Harrison Smith had just spent 2 hours and 50 minutes playing sleeveless football in the seventh-coldest game for a Vikings franchise that once upon a time played 22 outdoor seasons long before anyone had even heard of global warming.

“You got to go ‘tough guy, guns out,’ ” Smith joked after Sunday’s 31-13 victory over Carolina at TCF Bank Stadium. “Once you put sleeves on, you already kind of give in to the cold. That’s kind of my mind-set.”

Asked if his fellow defensive backs considered him crazy considering the 12-degree kickoff and/or the minus-7 degree windchill, Smith gave a frostbitten nod to cornerback Xavier Rhodes, who went sleeveless, and half of another one to strong safety Robert Blanton.

“I guess Blanton was sleeveless, but he rocks the one-sleeve look,” Smith said. “That’s kind of his thing.”

That left cornerback Captain Munnerlyn as the only starting defensive back to discuss. Munnerlyn just happened to be at the locker next to Smith.

For full disclosure, Munnerlyn is from Mobile, Ala. He played collegiately at South Carolina and professionally for five seasons in North Carolina with the Panthers.

“How many layers did you wear today?” Smith asked.

“Three,” Munnerlyn said.


“Seriously,” Munnerlyn said.

Munnerlyn then turned the table on a reporter and began asking questions.

“So,” Munnerlyn said, “how cold was it on the field today?”


“How many years we got to do this?” Munnerlyn said.

“One more,” Smith jumped in. “And we got two more games this year, including a Dec. 28 game.”

“Oh, my God,” Munnerlyn said. “Pray for me.”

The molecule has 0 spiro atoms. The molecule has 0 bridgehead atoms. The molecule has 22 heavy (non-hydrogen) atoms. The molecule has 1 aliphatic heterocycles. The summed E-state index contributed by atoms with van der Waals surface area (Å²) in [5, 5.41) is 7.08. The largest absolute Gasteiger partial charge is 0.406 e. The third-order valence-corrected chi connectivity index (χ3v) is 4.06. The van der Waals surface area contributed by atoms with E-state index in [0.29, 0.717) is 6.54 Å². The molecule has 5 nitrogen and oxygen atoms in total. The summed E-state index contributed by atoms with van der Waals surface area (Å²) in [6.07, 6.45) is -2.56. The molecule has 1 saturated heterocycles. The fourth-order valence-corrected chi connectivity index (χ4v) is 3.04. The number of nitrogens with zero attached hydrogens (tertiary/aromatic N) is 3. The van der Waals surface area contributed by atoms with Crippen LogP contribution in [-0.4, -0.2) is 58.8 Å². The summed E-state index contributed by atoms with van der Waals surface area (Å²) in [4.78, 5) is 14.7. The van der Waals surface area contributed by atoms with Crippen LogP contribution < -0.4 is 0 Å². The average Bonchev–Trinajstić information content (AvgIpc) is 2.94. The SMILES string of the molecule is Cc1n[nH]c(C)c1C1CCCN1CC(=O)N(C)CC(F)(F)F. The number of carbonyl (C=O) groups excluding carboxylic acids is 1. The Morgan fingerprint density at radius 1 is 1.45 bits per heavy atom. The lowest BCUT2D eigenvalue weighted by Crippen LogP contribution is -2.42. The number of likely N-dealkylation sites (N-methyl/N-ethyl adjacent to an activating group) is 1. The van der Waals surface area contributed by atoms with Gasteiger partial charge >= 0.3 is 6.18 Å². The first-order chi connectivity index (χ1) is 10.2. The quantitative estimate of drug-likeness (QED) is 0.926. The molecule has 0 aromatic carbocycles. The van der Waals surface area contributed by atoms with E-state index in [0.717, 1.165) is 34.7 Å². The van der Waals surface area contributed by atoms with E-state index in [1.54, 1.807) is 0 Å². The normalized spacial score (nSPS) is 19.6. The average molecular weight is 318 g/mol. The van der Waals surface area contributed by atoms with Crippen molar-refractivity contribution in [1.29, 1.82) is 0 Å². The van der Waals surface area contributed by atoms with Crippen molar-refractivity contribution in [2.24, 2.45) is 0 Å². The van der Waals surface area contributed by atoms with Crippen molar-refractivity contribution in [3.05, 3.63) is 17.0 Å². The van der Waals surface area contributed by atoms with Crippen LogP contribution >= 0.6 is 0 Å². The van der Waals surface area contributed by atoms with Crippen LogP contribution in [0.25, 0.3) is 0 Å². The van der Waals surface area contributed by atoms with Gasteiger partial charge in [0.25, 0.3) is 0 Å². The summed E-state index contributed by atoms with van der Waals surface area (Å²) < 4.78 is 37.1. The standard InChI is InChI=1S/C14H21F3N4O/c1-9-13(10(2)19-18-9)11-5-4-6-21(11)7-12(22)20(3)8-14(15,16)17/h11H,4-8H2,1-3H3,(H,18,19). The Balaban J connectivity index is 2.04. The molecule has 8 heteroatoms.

Judging by the volume of empty seats at TCF Bank Stadium on Sunday, many modern-era fans share the feeling. As for those of us who don’t have to tackle or even sit in the cold on game day, we’ll take this opportunity to point out that fans should appreciate Mother Nature as a longtime friend of the Purple.

In fact, in the eight coldest home games in franchise history, the Vikings are 6-2 with two of the wins sending them to the Super Bowl.

The coldest home game on record was minus-2 with a windchill of minus-15 on Dec. 3, 1972. The Vikings held the Bears to 1 net yard passing on two completions. Two.

A week later, the second-coldest game was played with a temperature of zero at kickoff. The level of competition and cold-aversion was steeper as the Packers picked off three Fran Tarkenton passes in a 23-7 victory.

Three of the eight coldest home games were playoff games. On Dec. 27, 1970, John Brodie and the 49ers ignored the 9-degree cold while knocking the Vikings out of the postseason 17-14.

But the Vikings won the other two.

They advanced to Super Bowl IV by beating the Browns in 11-degree weather to win the NFL title on Jan. 4, 1970. Then, on Dec. 26, 1976, they beat the Los Angeles Rams 24-13 in 12-degree weather en route to Super Bowl XI, their last of four Super Bowls.

Thirty-eight years later, rookie head coach Mike Zimmer was asked if he felt like Bud Grant when he walked onto TCF Bank Stadium and saw his breath.

“A little bit,” said Zimmer, the Grant fan in him smiling through.

“Except I heard he didn’t let you wear gloves or anything like that. It was like some of those old NFL Films shots where the breath is coming out, and it’s pretty cold. It was actually kind of fun.”

Meanwhile, a new Vikings stadium was being built downtown. It will have a roof because, well, you tend not to spend a billion dollars on things you can use only 10 times a year.

Barring a catastrophe between 2016 and the next time the Vikings need a new stadium, we’re looking at probably less than a handful of opportunities to watch outdoor football, albeit outdoor football played on rubber pellets and plastic grass.

So bundle up, Captain. Rock that sleeve, Robert. Or go sans sleeves, Harrison.

“However they feel like they can play the best on Sunday,” Zimmer said. “I’m all for it.”